The festival of Lohri is mainly celebrated in North Indian states like Punjab, Haryana, Himachal Pradesh and Jammu. The festival is mainly seen as an occasion marking the end of the winters and beginning of a new harvest season by Punjabi's. The festival celebrates fertility and new spark of life. For Punjabis it is more than just a festival it is a way of life. The celebrations and gatherings make it a community festival. Lohri involves a Puja Parikrama around the bonfire and distribution of Prasad. This symbolizes a prayer to Agni, the spark of life, for abundant crops and prosperity. The first Lohri of a new born child and a newly wed bride is considered very auspicious.
Lohri is celebrated on the 13th day of January in the month of Paush or Magh, a day before Makar Sankranti. Lohri is an occasion to engage in revelry and make merry. The festival is all about being with closed ones and thanking god for all the prosperity bestowed. Bonfires are lit on the occasion and all family members and invited guests take their turns to move around the Lohri bonfire and throw puffed rice and popcorns into the fire along with other sweets. This is followed by Punjabi Gidda and Bhangra (popular dance forms) to the beats of the Dhol (musical instrument).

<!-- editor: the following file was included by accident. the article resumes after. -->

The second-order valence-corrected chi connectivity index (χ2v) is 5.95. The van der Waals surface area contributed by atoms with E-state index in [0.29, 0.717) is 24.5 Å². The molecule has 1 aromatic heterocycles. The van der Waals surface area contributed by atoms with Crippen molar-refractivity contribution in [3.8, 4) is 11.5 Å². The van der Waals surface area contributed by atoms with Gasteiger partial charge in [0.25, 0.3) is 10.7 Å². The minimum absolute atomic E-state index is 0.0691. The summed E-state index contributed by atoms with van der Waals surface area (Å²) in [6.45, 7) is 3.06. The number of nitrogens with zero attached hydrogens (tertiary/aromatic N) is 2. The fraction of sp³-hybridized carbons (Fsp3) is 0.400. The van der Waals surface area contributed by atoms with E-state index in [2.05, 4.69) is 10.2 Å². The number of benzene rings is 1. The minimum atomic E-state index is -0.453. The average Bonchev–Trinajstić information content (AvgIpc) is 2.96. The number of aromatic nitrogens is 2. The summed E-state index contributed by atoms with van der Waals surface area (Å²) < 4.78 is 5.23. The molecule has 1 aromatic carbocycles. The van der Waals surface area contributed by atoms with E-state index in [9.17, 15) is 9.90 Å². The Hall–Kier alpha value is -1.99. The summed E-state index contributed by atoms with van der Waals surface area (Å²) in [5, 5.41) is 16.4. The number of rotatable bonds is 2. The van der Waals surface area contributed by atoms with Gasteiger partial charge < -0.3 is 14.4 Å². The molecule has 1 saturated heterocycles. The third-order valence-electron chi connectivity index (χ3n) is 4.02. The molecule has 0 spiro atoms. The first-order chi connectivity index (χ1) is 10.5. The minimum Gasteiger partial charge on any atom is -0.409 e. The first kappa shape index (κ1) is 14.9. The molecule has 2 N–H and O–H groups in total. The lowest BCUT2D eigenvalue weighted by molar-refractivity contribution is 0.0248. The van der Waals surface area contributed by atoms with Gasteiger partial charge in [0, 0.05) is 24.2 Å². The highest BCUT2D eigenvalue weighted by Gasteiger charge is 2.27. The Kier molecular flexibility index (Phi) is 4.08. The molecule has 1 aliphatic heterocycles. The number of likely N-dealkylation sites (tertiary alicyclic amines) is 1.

Another ritual associated with the festival sees young lads and girls going from home to home and asking for Lohri, which is some form of donation either in cash or sweets. There is a traditional dinner with Makki ki Roti (unleavened Indian bread made from corn flour) and Sarson ka Saag (mustard leaves curry). Then the Prasad is distributed which comprises of six things: Til (Sesame), Gazak (dry sweet dish), Gur (jaggery), Moongphali (peanut), Phuliya and popcorn.